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Am Fam Physician. 2005;72(9):1848-1853

Hot f lashes are the most common and troublesome symptoms reported by women during and after perimenopause. For more than 80 percent of these women, hot f lashes persist for more than a year; 9 percent of women older than 70 years report experiencing hot f lashes. For some women, f lashes are inconvenient but not troublesome; however, about 25 percent of these women report severe symptoms that interfere with sleep and daily function. Use of the most effective therapy for hot f lashes, estrogen, has dramatically decreased since publication of the Women’s Health Initiative study, which linked hormone use to increased risk of breast cancer and thromboembolic events. Many suggested alternative therapies are based on modulation of the serotonergic and noradrenergic pathways. Venlafaxine (Effexor) inhibits both pathways and has been used to treat hot flashes in women who have a history of or are at high risk of breast cancer. Evans and colleagues studied a long-acting form of venlafaxine in a general population of women experiencing hot f lashes.

The 80 participants were recruited through media advertising and information distributed by clinics. All participants were postmenopausal and reported that they experienced more than 14 hot flashes per week. Women were excluded if they were taking reproductive hormones or antidepressant medications, or if they had any contraindications to antidepressant medications. All participants completed an interview and questionnaire that included mood symptoms. The women also scored the impact of hot flashes on daily activities using a rating scale. During the 12-week study, participants completed a daily diary of hot flashes (occurrence and severity) plus any perceived adverse effects of treatment. The study participants were randomly assigned to receive placebo or extended-release venlafaxine. Participants were asked to take one tablet (placebo or 37.5 mg venlafaxine) daily for one week, then two tablets daily for 11 weeks.

The two groups were comparable in all major variables, but the treatment group reported more frequent and more severe hot flashes, as well as more frequent alcohol use. Eleven women in the treatment group withdrew from the study because of problems with sleeping, anxiety, nausea, or decreased libido. Eight women withdrew from the placebo group because of lack of impact on symptoms. By the end of the first month of the study, patient scores of the effect of hot flashes on daily activities had declined substantially in both groups. In the venlafaxine group, these scores continued to decline until week 12; the scores of the women in the placebo group reverted to baseline. The mean treatment group score fell from 72.4 to 35.3, whereas that of the placebo group returned to around 62. The reduction of 51 percent in the venlafaxine group was significantly greater than the 15 percent recorded in the placebo group. Data from patient diaries showed a reduction in hot flash severity in both groups with a greater, but not significant, improvement in the treatment group. Dry mouth, decreased appetite, and sleeplessness were more common in the venlafaxine group; however, dizziness, tremors, anxiety, diarrhea, and rash were more common in the placebo group. Almost all (93 percent) of the patients treated with venlafaxine chose to continue this medication after the study had ended.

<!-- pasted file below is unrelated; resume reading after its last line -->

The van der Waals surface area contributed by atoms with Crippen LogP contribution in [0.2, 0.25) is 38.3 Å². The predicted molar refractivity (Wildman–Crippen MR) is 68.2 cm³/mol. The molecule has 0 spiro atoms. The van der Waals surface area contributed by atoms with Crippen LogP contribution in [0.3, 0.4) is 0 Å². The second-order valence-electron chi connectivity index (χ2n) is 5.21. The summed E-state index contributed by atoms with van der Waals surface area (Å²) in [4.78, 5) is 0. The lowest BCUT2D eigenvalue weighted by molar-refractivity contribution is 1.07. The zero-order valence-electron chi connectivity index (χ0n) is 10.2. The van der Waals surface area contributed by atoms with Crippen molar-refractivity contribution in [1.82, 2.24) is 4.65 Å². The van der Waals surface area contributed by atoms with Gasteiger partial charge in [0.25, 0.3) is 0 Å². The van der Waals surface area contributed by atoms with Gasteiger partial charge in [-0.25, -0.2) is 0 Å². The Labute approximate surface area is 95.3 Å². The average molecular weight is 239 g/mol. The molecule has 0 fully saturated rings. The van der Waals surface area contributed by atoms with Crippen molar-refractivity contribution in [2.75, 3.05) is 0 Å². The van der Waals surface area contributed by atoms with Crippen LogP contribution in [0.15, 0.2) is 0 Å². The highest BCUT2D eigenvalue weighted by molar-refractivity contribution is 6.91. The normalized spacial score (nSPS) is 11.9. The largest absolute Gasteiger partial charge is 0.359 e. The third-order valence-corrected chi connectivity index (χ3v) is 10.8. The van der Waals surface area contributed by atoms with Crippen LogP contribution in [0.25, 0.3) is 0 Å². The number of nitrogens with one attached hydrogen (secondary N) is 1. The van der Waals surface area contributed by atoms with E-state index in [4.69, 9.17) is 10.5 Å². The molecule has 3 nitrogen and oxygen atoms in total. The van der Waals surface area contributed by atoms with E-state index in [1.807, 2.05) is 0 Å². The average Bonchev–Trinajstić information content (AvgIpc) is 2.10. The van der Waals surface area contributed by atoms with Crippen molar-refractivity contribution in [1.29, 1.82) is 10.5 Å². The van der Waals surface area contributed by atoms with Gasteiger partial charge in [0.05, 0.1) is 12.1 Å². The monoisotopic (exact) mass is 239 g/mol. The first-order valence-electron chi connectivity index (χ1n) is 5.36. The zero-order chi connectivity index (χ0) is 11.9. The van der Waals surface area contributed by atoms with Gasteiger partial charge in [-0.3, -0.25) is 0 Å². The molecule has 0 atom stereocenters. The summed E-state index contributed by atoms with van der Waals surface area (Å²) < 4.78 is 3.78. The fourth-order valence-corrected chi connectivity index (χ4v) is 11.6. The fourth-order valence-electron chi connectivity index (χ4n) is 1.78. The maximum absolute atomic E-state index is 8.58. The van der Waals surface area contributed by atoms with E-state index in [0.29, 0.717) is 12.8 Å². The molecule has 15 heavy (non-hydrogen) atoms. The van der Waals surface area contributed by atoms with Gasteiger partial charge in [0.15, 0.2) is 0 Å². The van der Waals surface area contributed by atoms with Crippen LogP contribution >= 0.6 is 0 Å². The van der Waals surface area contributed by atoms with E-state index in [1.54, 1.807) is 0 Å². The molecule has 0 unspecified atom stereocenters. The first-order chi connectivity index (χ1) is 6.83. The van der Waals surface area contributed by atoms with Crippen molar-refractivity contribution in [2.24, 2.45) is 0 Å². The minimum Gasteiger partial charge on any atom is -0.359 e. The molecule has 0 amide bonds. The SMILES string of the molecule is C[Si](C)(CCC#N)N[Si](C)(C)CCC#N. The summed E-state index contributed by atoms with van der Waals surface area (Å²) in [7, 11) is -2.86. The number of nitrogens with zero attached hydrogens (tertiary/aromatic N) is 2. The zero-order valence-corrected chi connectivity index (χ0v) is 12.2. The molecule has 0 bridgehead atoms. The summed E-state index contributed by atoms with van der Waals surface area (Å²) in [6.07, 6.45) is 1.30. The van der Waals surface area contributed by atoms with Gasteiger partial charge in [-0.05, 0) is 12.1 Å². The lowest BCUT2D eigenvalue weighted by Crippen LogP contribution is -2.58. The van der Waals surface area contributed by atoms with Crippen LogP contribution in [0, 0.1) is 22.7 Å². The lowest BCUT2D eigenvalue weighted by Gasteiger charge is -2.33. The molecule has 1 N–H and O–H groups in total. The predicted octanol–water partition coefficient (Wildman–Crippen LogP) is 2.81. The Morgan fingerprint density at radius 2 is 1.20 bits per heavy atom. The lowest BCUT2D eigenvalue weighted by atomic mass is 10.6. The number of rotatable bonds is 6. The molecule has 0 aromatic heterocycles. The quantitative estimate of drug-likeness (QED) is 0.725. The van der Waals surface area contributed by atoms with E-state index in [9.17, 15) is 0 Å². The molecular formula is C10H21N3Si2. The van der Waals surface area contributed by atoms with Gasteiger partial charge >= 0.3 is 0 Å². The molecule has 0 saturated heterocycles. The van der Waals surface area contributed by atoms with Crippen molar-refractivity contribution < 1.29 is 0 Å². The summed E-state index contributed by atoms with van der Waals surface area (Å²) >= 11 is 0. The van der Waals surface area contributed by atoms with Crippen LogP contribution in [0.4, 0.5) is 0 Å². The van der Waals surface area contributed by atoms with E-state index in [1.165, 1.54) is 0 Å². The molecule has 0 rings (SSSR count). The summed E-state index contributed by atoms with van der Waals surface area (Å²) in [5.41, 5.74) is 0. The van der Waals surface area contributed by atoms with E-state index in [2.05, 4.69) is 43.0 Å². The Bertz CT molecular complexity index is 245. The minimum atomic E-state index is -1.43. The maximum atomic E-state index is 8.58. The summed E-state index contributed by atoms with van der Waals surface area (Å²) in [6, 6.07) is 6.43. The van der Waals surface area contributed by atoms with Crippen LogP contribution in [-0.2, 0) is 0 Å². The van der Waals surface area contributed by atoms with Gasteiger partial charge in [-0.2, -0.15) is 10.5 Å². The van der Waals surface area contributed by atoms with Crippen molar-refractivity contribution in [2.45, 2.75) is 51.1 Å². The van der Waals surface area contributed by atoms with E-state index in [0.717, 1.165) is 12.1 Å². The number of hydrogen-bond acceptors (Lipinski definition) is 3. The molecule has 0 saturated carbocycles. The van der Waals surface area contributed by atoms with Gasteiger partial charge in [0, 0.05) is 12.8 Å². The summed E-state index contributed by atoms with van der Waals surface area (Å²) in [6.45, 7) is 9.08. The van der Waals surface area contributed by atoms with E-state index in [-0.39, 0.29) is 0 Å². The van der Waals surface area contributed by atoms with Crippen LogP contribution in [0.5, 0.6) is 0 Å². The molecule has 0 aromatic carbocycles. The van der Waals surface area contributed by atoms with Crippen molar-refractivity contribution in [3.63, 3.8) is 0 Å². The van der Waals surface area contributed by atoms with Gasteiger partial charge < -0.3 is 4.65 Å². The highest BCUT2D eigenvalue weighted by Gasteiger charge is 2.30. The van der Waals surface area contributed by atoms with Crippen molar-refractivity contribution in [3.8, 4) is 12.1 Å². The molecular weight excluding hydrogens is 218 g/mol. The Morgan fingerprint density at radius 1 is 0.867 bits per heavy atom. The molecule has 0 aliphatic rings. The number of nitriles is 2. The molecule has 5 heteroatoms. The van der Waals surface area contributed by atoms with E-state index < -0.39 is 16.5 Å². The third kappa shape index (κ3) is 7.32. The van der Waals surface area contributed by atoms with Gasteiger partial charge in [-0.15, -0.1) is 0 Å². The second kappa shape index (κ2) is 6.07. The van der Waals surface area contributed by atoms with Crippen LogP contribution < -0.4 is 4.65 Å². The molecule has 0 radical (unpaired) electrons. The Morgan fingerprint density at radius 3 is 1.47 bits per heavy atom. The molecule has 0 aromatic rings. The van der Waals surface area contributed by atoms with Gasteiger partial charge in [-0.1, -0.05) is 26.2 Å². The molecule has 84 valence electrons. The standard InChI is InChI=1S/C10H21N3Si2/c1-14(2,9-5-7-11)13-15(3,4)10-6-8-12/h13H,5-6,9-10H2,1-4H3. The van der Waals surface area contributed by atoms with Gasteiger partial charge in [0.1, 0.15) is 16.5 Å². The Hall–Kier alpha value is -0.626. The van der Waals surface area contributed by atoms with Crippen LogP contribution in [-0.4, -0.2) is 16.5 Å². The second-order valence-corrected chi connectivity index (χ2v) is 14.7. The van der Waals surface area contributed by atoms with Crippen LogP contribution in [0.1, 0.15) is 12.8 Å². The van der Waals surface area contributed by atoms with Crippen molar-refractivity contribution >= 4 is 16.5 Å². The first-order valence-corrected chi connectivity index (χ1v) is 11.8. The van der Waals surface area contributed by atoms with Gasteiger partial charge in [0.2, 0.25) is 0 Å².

The authors conclude that in this study extended-release venlafaxine significantly modulated the impact of hot flashes on daily activities, but it did not dramatically reduce the apparent frequency or severity of hot flash episodes. They suggest that these results indicate mood elevation or increased coping ability in women with menopause.

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